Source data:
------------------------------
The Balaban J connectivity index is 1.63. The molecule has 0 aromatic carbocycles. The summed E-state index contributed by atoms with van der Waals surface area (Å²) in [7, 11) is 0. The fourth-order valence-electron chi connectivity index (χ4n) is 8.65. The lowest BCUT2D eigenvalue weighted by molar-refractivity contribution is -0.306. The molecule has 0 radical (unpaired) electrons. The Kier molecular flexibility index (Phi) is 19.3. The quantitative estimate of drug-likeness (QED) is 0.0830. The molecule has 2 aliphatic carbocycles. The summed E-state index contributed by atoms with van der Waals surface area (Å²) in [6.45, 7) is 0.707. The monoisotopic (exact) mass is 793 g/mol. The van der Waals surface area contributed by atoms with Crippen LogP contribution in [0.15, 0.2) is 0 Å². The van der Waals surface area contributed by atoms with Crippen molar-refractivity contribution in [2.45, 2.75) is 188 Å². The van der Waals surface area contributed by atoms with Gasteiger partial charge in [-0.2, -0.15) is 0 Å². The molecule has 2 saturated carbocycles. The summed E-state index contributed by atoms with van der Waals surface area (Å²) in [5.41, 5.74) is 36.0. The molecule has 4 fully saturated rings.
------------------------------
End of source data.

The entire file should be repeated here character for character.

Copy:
The Balaban J connectivity index is 1.63. The molecule has 0 aromatic carbocycles. The summed E-state index contributed by atoms with van der Waals surface area (Å²) in [7, 11) is 0. The fourth-order valence-electron chi connectivity index (χ4n) is 8.65. The lowest BCUT2D eigenvalue weighted by molar-refractivity contribution is -0.306. The molecule has 0 radical (unpaired) electrons. The Kier molecular flexibility index (Phi) is 19.3. The quantitative estimate of drug-likeness (QED) is 0.0830. The molecule has 2 aliphatic carbocycles. The summed E-state index contributed by atoms with van der Waals surface area (Å²) in [6.45, 7) is 0.707. The monoisotopic (exact) mass is 793 g/mol. The van der Waals surface area contributed by atoms with Crippen LogP contribution in [0.15, 0.2) is 0 Å². The van der Waals surface area contributed by atoms with Crippen molar-refractivity contribution in [2.45, 2.75) is 188 Å². The van der Waals surface area contributed by atoms with Gasteiger partial charge in [-0.2, -0.15) is 0 Å². The molecule has 2 saturated carbocycles. The summed E-state index contributed by atoms with van der Waals surface area (Å²) in [5.41, 5.74) is 36.0. The molecule has 4 fully saturated rings.